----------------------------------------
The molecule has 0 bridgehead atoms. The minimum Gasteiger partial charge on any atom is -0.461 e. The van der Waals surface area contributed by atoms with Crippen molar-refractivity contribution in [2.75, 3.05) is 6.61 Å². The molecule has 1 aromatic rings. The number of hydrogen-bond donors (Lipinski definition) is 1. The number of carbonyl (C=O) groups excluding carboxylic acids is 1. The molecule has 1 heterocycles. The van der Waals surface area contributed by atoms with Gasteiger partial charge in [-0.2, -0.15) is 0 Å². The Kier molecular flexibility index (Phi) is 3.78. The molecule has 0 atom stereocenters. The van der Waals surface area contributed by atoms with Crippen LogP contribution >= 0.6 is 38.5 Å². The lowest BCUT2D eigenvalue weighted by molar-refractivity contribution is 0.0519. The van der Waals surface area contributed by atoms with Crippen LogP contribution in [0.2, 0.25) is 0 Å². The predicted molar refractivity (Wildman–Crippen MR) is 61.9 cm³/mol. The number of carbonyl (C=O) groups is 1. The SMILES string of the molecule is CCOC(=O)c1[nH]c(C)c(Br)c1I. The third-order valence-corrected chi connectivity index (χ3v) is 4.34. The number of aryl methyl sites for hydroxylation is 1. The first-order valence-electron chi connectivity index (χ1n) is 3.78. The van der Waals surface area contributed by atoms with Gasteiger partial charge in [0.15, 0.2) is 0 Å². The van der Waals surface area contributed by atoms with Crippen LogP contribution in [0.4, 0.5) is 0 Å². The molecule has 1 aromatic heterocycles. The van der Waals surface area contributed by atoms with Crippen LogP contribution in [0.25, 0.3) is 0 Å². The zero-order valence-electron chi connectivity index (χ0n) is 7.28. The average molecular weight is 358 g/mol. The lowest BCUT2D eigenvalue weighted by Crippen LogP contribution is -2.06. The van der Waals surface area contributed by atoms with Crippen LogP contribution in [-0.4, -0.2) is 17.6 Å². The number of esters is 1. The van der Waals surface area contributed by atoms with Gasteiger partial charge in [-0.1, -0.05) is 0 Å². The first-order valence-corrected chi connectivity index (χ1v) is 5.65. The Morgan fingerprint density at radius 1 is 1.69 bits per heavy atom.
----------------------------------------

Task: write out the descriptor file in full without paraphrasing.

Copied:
The molecule has 0 bridgehead atoms. The minimum Gasteiger partial charge on any atom is -0.461 e. The van der Waals surface area contributed by atoms with Crippen molar-refractivity contribution in [2.75, 3.05) is 6.61 Å². The molecule has 1 aromatic rings. The number of hydrogen-bond donors (Lipinski definition) is 1. The number of carbonyl (C=O) groups excluding carboxylic acids is 1. The molecule has 1 heterocycles. The van der Waals surface area contributed by atoms with Gasteiger partial charge in [-0.2, -0.15) is 0 Å². The Kier molecular flexibility index (Phi) is 3.78. The molecule has 0 atom stereocenters. The van der Waals surface area contributed by atoms with Crippen LogP contribution >= 0.6 is 38.5 Å². The lowest BCUT2D eigenvalue weighted by molar-refractivity contribution is 0.0519. The van der Waals surface area contributed by atoms with Crippen LogP contribution in [0.2, 0.25) is 0 Å². The predicted molar refractivity (Wildman–Crippen MR) is 61.9 cm³/mol. The number of carbonyl (C=O) groups is 1. The SMILES string of the molecule is CCOC(=O)c1[nH]c(C)c(Br)c1I. The third-order valence-corrected chi connectivity index (χ3v) is 4.34. The number of aryl methyl sites for hydroxylation is 1. The first-order valence-electron chi connectivity index (χ1n) is 3.78. The van der Waals surface area contributed by atoms with Gasteiger partial charge in [0.15, 0.2) is 0 Å². The van der Waals surface area contributed by atoms with Crippen LogP contribution in [0.4, 0.5) is 0 Å². The molecule has 1 aromatic heterocycles. The van der Waals surface area contributed by atoms with Crippen LogP contribution in [0.25, 0.3) is 0 Å². The zero-order valence-electron chi connectivity index (χ0n) is 7.28. The average molecular weight is 358 g/mol. The lowest BCUT2D eigenvalue weighted by Crippen LogP contribution is -2.06. The van der Waals surface area contributed by atoms with Crippen LogP contribution in [-0.4, -0.2) is 17.6 Å². The number of esters is 1. The van der Waals surface area contributed by atoms with Gasteiger partial charge in [-0.1, -0.05) is 0 Å². The first-order valence-corrected chi connectivity index (χ1v) is 5.65. The Morgan fingerprint density at radius 1 is 1.69 bits per heavy atom.